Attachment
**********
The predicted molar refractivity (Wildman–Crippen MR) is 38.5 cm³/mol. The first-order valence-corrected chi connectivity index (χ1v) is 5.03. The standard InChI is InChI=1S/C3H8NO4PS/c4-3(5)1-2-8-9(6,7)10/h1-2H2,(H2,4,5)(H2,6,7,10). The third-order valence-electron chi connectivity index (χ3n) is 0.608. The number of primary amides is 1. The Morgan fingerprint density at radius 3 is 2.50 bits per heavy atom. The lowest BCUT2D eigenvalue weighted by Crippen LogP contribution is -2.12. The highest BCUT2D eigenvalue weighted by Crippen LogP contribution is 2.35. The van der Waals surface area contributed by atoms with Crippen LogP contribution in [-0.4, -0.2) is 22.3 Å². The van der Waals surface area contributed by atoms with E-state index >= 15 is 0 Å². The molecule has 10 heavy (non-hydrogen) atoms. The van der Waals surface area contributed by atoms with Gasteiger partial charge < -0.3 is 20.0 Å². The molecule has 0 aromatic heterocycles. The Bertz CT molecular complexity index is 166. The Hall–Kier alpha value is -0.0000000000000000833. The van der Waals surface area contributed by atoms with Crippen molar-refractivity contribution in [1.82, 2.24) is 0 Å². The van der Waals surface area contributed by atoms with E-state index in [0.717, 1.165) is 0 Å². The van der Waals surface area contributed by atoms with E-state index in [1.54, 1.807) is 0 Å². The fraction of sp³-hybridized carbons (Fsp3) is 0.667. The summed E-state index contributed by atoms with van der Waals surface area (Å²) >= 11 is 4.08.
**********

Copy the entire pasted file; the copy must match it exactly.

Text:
The predicted molar refractivity (Wildman–Crippen MR) is 38.5 cm³/mol. The first-order valence-corrected chi connectivity index (χ1v) is 5.03. The standard InChI is InChI=1S/C3H8NO4PS/c4-3(5)1-2-8-9(6,7)10/h1-2H2,(H2,4,5)(H2,6,7,10). The third-order valence-electron chi connectivity index (χ3n) is 0.608. The number of primary amides is 1. The Morgan fingerprint density at radius 3 is 2.50 bits per heavy atom. The lowest BCUT2D eigenvalue weighted by Crippen LogP contribution is -2.12. The highest BCUT2D eigenvalue weighted by Crippen LogP contribution is 2.35. The van der Waals surface area contributed by atoms with Crippen LogP contribution in [-0.4, -0.2) is 22.3 Å². The van der Waals surface area contributed by atoms with E-state index >= 15 is 0 Å². The molecule has 10 heavy (non-hydrogen) atoms. The van der Waals surface area contributed by atoms with Gasteiger partial charge < -0.3 is 20.0 Å². The molecule has 0 aromatic heterocycles. The Bertz CT molecular complexity index is 166. The Hall–Kier alpha value is -0.0000000000000000833. The van der Waals surface area contributed by atoms with Crippen molar-refractivity contribution in [1.82, 2.24) is 0 Å². The van der Waals surface area contributed by atoms with E-state index in [0.717, 1.165) is 0 Å². The van der Waals surface area contributed by atoms with E-state index in [1.54, 1.807) is 0 Å². The fraction of sp³-hybridized carbons (Fsp3) is 0.667. The summed E-state index contributed by atoms with van der Waals surface area (Å²) >= 11 is 4.08.